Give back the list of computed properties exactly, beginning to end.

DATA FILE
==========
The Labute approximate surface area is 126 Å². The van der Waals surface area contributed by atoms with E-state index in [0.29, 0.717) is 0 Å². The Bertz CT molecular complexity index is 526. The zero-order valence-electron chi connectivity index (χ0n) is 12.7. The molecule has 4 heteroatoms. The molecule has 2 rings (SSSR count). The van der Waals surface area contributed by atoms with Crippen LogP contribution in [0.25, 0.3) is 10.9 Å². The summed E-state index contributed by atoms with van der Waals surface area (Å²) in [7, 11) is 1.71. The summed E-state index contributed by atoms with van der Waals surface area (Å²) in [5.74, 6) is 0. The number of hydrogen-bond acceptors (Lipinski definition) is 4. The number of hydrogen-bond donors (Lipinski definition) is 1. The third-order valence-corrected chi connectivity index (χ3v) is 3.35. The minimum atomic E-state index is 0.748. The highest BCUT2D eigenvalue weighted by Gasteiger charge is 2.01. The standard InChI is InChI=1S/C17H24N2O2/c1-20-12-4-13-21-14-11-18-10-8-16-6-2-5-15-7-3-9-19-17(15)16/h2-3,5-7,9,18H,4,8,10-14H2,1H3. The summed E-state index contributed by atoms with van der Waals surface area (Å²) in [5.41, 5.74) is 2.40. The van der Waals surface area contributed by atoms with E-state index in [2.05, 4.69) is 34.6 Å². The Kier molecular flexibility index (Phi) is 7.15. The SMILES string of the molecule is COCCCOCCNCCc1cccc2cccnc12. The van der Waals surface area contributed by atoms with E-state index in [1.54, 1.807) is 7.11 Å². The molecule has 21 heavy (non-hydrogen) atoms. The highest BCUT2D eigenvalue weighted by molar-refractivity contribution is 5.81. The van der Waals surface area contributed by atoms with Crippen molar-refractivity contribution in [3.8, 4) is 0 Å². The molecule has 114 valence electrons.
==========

The Labute approximate surface area is 126 Å². The van der Waals surface area contributed by atoms with E-state index in [0.29, 0.717) is 0 Å². The Bertz CT molecular complexity index is 526. The zero-order valence-electron chi connectivity index (χ0n) is 12.7. The molecule has 4 heteroatoms. The molecule has 2 rings (SSSR count). The van der Waals surface area contributed by atoms with Crippen LogP contribution in [0.25, 0.3) is 10.9 Å². The summed E-state index contributed by atoms with van der Waals surface area (Å²) in [7, 11) is 1.71. The summed E-state index contributed by atoms with van der Waals surface area (Å²) in [5.74, 6) is 0. The number of hydrogen-bond acceptors (Lipinski definition) is 4. The number of hydrogen-bond donors (Lipinski definition) is 1. The third-order valence-corrected chi connectivity index (χ3v) is 3.35. The minimum atomic E-state index is 0.748. The highest BCUT2D eigenvalue weighted by Gasteiger charge is 2.01. The standard InChI is InChI=1S/C17H24N2O2/c1-20-12-4-13-21-14-11-18-10-8-16-6-2-5-15-7-3-9-19-17(15)16/h2-3,5-7,9,18H,4,8,10-14H2,1H3. The summed E-state index contributed by atoms with van der Waals surface area (Å²) in [5.41, 5.74) is 2.40. The van der Waals surface area contributed by atoms with E-state index in [2.05, 4.69) is 34.6 Å². The Kier molecular flexibility index (Phi) is 7.15. The SMILES string of the molecule is COCCCOCCNCCc1cccc2cccnc12. The van der Waals surface area contributed by atoms with E-state index in [1.54, 1.807) is 7.11 Å². The molecule has 21 heavy (non-hydrogen) atoms. The highest BCUT2D eigenvalue weighted by molar-refractivity contribution is 5.81. The van der Waals surface area contributed by atoms with Crippen molar-refractivity contribution in [3.8, 4) is 0 Å². The molecule has 114 valence electrons.